‘Mass starvation plan:’ Trump USDA to push work requirements for food stamps that Congress left off farm bill

"This regulation blatantly ignores the bipartisan farm bill that the president is signing today and disregards over 20 years of history giving states flexibility to request waivers based on local job conditions."

SOURCECommon Dreams
Image Credit: Union of Concerned Scientists

After Congress passed the $867 billion Farm Bill last week without the House’s “cruel” and “shameful” provisions to tighten work requirements for the Supplemental Nutrition Assistance Program (SNAP) – often called food stamps – the Trump administration is pushing to impose such restrictions through changes at the U.S. Department of Agriculture (USDA).

While critics including Food & Water Watch executive director Wenonah Hauter charged that the final Farm Bill “fails to fix critical problems in our food system,” she and many others expressed relief that it “does not include many of the horrible provisions from the House bill that would have gutted the safety net provided by SNAP.”

The USDA’s new proposed rule is supposedly a trade-off for President Donald Trump’s support of the Farm Bill, which he is expected to sign as early as Thursday. Agriculture Secretary Sonny Perdue reportedly said on a press call that “the president has directed me to propose regulatory reforms to ensure those who are able to work do so in exchange for their benefits.”

Under current SNAP policy, although able-bodied adults without dependents (ABAWDs) can only receive three months of food benefits within three years if they don’t  work at least 20 hours per week, states with high rates of unemployment can waive those restrictions and grant extensions to 15 percent of the ABAWD population. Unused exemptions can be saved for later.

That will all change if Trump has his way. As the Associated Press outlined:

The USDA’s proposed rule would strip states’ ability to issue waivers unless a city or county has an unemployment rate of seven percent or higher. The waivers would be good for one year and would require the governor to support the request. States would no longer be able to bank their 15 percent exemptions. The new rule also would forbid states from granting waivers for geographic areas larger than a specific jurisdiction.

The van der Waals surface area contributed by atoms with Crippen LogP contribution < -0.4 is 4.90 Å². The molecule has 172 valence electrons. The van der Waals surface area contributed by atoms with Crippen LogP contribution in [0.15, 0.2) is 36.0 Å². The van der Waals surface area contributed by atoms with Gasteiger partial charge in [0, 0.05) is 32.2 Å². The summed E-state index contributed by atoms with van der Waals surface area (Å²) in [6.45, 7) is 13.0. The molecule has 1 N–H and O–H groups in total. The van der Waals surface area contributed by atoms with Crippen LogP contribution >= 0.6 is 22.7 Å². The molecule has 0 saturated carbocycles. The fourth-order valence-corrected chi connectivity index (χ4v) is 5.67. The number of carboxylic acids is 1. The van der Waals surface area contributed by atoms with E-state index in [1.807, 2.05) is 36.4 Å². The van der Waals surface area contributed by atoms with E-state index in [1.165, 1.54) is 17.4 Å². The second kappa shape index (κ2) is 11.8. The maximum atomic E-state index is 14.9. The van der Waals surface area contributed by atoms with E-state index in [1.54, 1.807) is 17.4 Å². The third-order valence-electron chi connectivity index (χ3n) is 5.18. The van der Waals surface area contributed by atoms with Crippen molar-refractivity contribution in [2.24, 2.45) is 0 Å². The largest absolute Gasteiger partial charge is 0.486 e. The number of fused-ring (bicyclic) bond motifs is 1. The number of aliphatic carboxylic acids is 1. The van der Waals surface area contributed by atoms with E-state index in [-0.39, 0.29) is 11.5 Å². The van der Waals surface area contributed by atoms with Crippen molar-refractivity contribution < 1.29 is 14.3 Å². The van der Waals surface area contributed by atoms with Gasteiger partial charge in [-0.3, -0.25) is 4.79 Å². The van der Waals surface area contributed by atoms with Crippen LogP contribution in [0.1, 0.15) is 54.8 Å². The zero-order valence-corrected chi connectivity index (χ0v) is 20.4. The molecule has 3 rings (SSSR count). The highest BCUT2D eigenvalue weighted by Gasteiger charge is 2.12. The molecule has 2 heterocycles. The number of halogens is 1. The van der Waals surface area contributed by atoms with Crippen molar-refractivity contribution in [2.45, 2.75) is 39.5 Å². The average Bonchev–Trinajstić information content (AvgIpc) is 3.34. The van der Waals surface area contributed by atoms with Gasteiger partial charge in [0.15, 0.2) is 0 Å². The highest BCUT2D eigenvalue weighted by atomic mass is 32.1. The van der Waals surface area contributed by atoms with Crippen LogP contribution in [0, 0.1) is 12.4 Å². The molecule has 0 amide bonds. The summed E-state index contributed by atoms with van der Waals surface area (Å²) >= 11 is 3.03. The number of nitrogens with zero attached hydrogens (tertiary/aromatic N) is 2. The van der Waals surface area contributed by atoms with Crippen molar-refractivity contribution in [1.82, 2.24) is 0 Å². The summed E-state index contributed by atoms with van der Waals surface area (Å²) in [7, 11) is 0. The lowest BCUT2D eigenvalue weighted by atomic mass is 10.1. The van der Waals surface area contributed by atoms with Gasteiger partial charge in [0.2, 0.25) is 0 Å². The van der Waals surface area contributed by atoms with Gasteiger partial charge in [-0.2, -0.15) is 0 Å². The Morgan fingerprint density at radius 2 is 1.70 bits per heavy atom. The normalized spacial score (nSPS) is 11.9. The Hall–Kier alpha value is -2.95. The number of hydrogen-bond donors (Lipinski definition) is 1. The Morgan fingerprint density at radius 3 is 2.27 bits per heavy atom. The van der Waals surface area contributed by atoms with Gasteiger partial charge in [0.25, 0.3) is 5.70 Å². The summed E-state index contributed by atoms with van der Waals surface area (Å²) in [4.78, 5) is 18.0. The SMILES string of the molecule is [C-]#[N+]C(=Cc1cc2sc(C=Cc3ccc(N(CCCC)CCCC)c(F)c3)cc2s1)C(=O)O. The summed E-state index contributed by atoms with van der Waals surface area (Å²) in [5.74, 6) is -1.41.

Noting that by the administration’s own calculations, “the rule could jeopardize food assistance for some 755,000 Americans struggling to find stable work,” Rebecca Vallas, vice president of the Poverty to Prosperity Program at the Center for American Progress (CAP), delivered a scathing takedown of the proposal on Twitter.

“As we know, Trump doesn’t give up when he can’t get his cruel agenda through Congress,” she said. “The Trump [administration] is dressing up their cruel cuts in the language of work, claiming their mass starvation plan is about the ‘dignity of work.’ Well, I’ve got news for them. Making struggling workers hungrier won’t help them find work any faster.”

“In fact, taking basics like food away from people unable to meet strict work reporting requirements is *directly* counterproductive to the goal of work,” Vallas added. “Research shows that when workers have access to those basics, they’re better able to work and have higher earnings.”

“If Trump actually gave any f*cks about the ‘dignity of work,'” she concluded, “instead of taking food out of the mouths of struggling workers, he’d be raising the poverty-level minimum wage, which has been stuck at $7.25/hour for nearly a decade.”

News of the USDA proposal also outraged the top-ranking Democrat on the Senate agriculture committee.

“Congress writes laws, and the administration is required to write rules based on the law,” Sen. Debbie Stabenow (D-Mich.), told the Washington Post. “Administrative changes should not be driven by ideology. I do not support unilateral and unjustified changes that would take food away from families.”

“This regulation blatantly ignores the bipartisan Farm Bill that the president is signing today and disregards over 20 years of history giving states flexibility to request waivers based on local job conditions,” she added to the AP. “I expect the rule will face significant opposition and legal challenges.”

Sen. Bernie Sanders (I-Vt.) turned to Twitter to weigh in, and accused Trump of “attacking the poor.” The senator added, “We should be expanding programs like food stamps that lift people out of poverty, not making them even harder to access.”

This post has been updated with comment from Sen. Bernie Sanders (I-Vt.).


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